Sonoma County has a rich history of agricultural prosperity, and a resilient and thriving local food system might seem like a given. But the landscape that Luther Burbank once called the earth's "chosen spot" still has quite a way to go toward food security for all of its residents, both in access to healthy local food for low-income residents and larger scale protection against potentially devastating disruptions brought on by natural disasters.
Plenty of food is grown within Sonoma County, yielding a problem that's largely in distribution. Currently, much of the "local food" in area markets and restaurants is grown or made locally, shipped to distribution warehouses in the Central Valley and then shipped back.
The Healthy and Sustainable Food Action Plan, created by the Sonoma County Food System Alliance and the Department of Health Services, is designed to change that, but its larger goals are far-reaching—namely, to "build a food system that creates health and prosperity for both our people and our environment," via policy, institutional and individual changes.
Approved by the board of supervisors in October—with big support from outgoing supervisor Valerie Brown—the plan calls for Sonoma County to become the healthiest county in California by 2020. It also follows on the heels of State Sen. Noreen Evans' April 2012 announcement of the creation of a senate committee set up expressly for studying local, organic and sustainable food systems throughout California—systems which encompass a complex quilt of relationships that include farming, processing, distribution and consumption.
The Food Action plan is based on a model that's proved successful in Oregon's Multnomah County, where Portland is the county seat. The plan is divided into four areas: Agriculture and Natural Resources, Economic Vitality, Healthy Eating and Social Equity, and a Declaration of Support that local governments, businesses, organizations and individuals will be asked to sign.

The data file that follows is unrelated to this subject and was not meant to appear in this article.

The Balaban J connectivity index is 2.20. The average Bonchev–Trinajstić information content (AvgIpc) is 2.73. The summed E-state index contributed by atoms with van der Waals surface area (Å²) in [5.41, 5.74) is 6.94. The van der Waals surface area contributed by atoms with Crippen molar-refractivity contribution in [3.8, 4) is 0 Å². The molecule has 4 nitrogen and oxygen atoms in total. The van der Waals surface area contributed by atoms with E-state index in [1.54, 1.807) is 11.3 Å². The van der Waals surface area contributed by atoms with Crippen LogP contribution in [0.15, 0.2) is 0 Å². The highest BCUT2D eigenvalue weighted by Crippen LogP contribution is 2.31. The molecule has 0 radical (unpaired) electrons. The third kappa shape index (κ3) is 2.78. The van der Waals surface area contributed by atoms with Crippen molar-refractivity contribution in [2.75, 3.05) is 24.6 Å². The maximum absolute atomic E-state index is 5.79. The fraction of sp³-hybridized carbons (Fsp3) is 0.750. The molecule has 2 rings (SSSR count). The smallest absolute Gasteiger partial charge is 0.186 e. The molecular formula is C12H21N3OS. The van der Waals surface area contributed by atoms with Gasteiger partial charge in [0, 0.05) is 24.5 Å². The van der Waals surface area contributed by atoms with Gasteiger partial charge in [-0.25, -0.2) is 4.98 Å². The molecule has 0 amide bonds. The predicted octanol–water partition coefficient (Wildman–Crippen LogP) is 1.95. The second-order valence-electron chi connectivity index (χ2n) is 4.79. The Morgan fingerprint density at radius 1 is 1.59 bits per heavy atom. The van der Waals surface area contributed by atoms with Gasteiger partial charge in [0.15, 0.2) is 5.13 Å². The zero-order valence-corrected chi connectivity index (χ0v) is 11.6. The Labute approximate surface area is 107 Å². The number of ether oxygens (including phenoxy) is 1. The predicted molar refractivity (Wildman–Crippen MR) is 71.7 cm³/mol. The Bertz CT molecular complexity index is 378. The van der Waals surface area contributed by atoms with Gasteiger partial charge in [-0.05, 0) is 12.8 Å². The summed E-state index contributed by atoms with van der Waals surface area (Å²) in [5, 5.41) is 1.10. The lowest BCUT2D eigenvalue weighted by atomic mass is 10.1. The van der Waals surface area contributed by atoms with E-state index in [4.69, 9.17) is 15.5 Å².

It's a commitment that could make all the difference in terms of health and economics, says Jana Hill, Sonoma County Department of Health Services program planning analyst. "If you enhance the food system, if more food is produced locally, you can better have the capacity to adapt to short-term disaster or long-term climate change," says Hill. "The question is, how do we build a more resilient food system that will help us in the long-term?"
The intention wasn't to write an action plan that just sits on the shelf, Hill adds.
"We've done the initial work to get people together with the Food Forum in 2011 and now the action plan, but this stuff just takes a while with a big group," she says. "We'll start getting legs, but it takes a while to move the mountain."
A November 2011 study by the U.S. Department of Agriculture showed that the local-food industry in the United States generates around $4.8 billion a year, four times larger than previous counts. Glenda Humiston, California state director for rural development at the USDA, says that Sonoma County has always been on the cutting edge of the local-food trend. The Food Action Plan is a natural evolution, she says, and one that resonates.
"We are totally committed to it," says Humiston. "A large focus is on the value chain between farm and the fork—that's the missing link, that's what is creating our biggest challenge in enabling regional food systems."